Download American Orientalism: The United States and the Middle East by Douglas Little PDF
By Douglas Little
Douglas Little exposes the endurance of "orientalist" stereotypes in American pop culture and examines usa coverage towards the center East from many angles. Chapters concentrate on America's expanding dependence on petroleum; U.S.-Israeli kinfolk; the increase of innovative nationalist hobbies in Egypt, Iran, Iraq, and Libya; the futility of U.S. army and covert intervention; and the unsuccessful try to dealer a "peace-for-land" cost among the Israelis and the Palestinians. a brand new epilogue addresses the new U.S. conflict in Iraq. Little deals necessary historic context for someone looking a greater knowing of the complex courting among the U.S. and the center East.
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Extra info for American Orientalism: The United States and the Middle East since 1945 (Second Edition)
34 In 1927 T. E. S. 35 Many of the orientalist stereotypes of the Arabs evoked by ﬁlms and books were reinforced by popular magazines such as National Geographic, which by the late 1920s had become a window on the world for millions of middle-class Americans. National Geographic’s entire May 1923 issue, for example, was devoted to the recently discovered tomb of King Tutankhamen and other wonders of the Muslim world. Articles like “Egypt, Past and Present” and “East of Constantinople” contrasted the imperial grandeur of ancient Egyptian and medieval Islamic civilizations with the hardscrabble realities of the twentieth o r i e n ta l i s m , a m e r i c a n st y l e 17 century.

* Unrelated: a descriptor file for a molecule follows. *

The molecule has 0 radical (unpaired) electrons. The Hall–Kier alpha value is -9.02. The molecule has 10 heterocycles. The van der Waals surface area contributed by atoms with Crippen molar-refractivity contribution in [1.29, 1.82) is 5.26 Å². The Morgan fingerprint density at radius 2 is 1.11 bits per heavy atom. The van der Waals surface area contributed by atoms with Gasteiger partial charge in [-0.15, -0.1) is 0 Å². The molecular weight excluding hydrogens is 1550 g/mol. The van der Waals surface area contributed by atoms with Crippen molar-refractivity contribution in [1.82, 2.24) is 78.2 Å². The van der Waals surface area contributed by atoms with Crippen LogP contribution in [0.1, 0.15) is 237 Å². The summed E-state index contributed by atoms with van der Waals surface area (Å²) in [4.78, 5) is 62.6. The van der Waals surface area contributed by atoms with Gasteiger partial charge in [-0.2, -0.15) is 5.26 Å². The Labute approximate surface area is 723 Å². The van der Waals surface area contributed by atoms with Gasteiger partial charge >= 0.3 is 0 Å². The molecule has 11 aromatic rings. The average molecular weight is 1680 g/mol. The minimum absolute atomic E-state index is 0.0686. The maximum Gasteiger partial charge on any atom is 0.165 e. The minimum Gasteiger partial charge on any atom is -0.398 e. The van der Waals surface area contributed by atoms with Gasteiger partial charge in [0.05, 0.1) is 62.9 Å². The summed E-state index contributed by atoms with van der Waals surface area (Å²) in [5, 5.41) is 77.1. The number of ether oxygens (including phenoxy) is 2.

80 Eisenhower’s top advisers echoed the president’s growing frustration with the Arabs. Shortly after taking over at Foggy Bottom, for example, John Foster Dulles took a two-week fact-ﬁnding trip to the Middle East that conﬁrmed all of his Presbyterian fears of the Muslim inﬁdel. K. ”82 When anti-Western violence rocked Baghdad, Beirut, and Amman ﬁve summers later, White House troubleshooter Robert Murphy undertook a “twenty-nine-day Magic Carpet tour of the fabled East” at the behest of Eisenhower, with whom he had worked to curb “the restiveness of the indigenes” in Muslim North Africa during the Second World War.
Noninvolvement could not have come at a worse time for American Zionists or their comrades in Europe. Claiming that the inﬂux of 250,000 European Jews during the decade and a half since the First World War was more than the overloaded Palestinian economic and political system could bear, in 1936 the Arabs launched a violent revolt to resist Zionism. While Palestinian militias battled the Haganah, the Jewish underground army, in the streets of Jerusalem and the foothills of Nablus, even more ominous events were unfolding in Germany, where Adolf Hitler’s anti-Semitic policies were growing ever more blatant.